Sometimes I am truly amazed at the the comments some people make to the press. As I have said in this Blog many times the Canadian consumer is impacted the most at the cash register, importers, wholesalers and retailers pass on all of their cost increases, not only on the cost of goods but the increased cost in shipping, currency conversion, bank fees etc. on to the consumer. They can not and will not subsidize the consumer. A second “trend” thats little talked about is the price creep of competitive goods. For example lets take a look at two of the same item. Item #1 is Canadian made and Item #2 is imported in U.S. dollars. When the loonie was equal to the U.S. dollar the retailer was able to price the Canadian made goods 5% higher than the imported goods because his customers would pay this to “support” the Canadian manufacturer. So now the imported Item is 25% more expensive as it is priced in U.S, dollars through the supply chain. If my past sales supported the 5% price difference then I should now be able to increase the price of my Canadian made goods the same 25% to “maintain” the spread. Simple math.
Now let me get back to my original reason for this Blog post. Loblaw, Canada’s biggest food and pharmacy retailer is keeping a watchful eye on potential consumer pushback from rising food costs, the downside of a weakening loonie.”Inflation is generally a positive for the industry, (and) that has contributed to a reasonable amount of robust sales growth for all of us over the course of 2014,” chief executive Galen Weston told analysts on a conference call. “With the decline in the Canadian dollar we expect that to continue into 2015. I think that is a positive. However, the changes have been pretty significant (and) we are watching this very carefully to see the extent to which the consumer begins to resist (inflation) passthrough. At this stage, we don’t see anything that is causing us concern, but it is something we are thinking carefully about.”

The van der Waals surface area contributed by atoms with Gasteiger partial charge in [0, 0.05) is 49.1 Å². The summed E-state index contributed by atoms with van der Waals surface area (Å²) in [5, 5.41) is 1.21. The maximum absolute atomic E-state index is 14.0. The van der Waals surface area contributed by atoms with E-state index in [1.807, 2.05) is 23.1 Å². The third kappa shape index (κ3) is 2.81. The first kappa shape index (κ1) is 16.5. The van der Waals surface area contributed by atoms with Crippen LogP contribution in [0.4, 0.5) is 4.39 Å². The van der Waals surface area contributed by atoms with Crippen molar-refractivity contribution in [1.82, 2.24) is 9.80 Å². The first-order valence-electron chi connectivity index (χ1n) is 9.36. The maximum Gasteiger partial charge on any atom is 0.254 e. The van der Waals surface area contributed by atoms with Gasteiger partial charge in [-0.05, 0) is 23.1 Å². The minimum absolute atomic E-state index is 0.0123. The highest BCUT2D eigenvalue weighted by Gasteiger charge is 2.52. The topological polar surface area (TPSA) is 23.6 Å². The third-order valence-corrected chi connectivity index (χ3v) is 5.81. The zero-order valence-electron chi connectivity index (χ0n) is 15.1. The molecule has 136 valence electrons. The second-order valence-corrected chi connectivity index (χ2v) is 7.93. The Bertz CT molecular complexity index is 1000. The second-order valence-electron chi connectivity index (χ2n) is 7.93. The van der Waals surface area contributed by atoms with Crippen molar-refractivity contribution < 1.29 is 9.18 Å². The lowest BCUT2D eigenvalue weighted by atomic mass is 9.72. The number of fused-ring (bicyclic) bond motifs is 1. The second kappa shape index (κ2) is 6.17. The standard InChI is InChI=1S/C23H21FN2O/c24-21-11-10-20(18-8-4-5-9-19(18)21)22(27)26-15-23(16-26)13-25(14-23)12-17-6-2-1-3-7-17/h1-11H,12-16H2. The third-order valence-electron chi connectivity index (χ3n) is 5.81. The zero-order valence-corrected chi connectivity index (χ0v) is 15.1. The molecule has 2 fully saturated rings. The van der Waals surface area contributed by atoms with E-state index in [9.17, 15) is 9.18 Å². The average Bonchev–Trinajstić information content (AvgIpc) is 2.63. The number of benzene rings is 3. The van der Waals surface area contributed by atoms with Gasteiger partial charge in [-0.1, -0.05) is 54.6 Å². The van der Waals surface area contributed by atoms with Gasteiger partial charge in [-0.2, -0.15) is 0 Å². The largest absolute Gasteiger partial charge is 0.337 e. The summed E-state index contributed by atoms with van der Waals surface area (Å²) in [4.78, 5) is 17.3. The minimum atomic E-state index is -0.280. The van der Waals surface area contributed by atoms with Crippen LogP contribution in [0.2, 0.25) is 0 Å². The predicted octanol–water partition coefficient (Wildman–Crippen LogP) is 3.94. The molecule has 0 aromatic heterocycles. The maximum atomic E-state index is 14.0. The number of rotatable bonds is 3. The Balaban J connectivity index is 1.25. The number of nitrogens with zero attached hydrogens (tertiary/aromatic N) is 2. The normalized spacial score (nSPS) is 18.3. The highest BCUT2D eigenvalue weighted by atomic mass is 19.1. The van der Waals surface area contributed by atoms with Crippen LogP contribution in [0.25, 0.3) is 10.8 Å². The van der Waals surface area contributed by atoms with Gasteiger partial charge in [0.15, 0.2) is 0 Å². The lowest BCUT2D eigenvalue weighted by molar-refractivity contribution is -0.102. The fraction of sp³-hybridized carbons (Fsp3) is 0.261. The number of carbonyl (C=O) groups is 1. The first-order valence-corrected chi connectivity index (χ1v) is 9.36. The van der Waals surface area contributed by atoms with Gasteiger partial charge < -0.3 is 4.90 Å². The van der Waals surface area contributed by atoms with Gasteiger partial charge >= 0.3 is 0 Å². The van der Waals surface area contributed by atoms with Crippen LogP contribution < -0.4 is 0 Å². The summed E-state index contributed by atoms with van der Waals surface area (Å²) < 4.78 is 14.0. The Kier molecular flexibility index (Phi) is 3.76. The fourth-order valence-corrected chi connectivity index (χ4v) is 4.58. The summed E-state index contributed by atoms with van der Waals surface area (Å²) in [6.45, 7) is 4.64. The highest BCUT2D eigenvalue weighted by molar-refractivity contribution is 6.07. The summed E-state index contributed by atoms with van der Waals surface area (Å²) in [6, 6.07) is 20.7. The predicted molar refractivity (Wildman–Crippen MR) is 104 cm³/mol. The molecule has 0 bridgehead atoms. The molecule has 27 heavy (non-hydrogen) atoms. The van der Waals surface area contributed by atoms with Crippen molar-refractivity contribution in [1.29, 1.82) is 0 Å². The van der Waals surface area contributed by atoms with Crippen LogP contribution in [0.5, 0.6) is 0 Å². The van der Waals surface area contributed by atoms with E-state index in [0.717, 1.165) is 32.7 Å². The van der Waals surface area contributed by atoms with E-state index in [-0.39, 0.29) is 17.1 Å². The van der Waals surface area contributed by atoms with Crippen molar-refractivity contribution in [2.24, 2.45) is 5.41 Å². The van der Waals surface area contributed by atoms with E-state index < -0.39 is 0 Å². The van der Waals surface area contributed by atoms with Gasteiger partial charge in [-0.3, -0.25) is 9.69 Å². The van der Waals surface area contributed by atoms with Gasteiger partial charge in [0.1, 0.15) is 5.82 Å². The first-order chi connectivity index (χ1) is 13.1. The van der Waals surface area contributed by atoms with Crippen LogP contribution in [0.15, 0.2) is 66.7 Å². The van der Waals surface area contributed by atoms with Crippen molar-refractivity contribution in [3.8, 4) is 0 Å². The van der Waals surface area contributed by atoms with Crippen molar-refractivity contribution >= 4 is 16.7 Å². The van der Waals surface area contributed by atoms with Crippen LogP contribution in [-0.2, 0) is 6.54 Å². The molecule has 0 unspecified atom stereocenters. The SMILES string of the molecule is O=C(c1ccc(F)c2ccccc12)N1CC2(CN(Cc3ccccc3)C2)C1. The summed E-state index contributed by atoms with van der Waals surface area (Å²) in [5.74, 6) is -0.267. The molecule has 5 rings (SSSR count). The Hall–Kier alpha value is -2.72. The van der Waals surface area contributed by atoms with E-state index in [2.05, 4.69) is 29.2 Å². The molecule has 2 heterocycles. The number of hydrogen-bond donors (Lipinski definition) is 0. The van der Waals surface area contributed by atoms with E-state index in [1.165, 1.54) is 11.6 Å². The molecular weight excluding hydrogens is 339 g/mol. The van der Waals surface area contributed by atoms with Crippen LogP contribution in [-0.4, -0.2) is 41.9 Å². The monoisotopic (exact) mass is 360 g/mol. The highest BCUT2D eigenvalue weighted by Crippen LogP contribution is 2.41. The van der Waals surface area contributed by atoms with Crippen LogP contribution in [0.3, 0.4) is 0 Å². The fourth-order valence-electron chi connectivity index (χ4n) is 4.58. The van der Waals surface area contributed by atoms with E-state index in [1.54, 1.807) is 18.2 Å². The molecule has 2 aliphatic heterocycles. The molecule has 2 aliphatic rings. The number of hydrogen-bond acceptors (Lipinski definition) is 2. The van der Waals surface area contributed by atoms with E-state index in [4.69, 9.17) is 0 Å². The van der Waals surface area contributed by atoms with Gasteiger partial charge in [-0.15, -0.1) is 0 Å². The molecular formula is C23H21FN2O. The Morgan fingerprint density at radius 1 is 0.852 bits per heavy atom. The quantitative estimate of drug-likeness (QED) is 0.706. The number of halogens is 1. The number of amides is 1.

In another article on Maple Leaf Foods Kevin Grier, an independent livestock market analyst, said the amount of meat Canadians are buying has dropped by 5% to 10% year over year. However, the amount of money they’re spending on meat has actually increased because of the higher prices. Sam La Bell, an analyst with Veritas Investment Research Corp., said if consumers are expecting the price of a package of bacon to fall soon, they may be disappointed. “There’s an incentive to keep prices higher than you otherwise would, because you already lost the volumes,”
Food prices were up 4.6 per cent last month, according to StatsCan. Consumers may be sheltered from food price increases thanks to the plunge in gasoline prices.
So fellow Canadians. Net is that Loblaw and other retailers will continue to raise prices on products until you say “Enough is enough”. I’ll be looking for the two moons in the sky when that happens!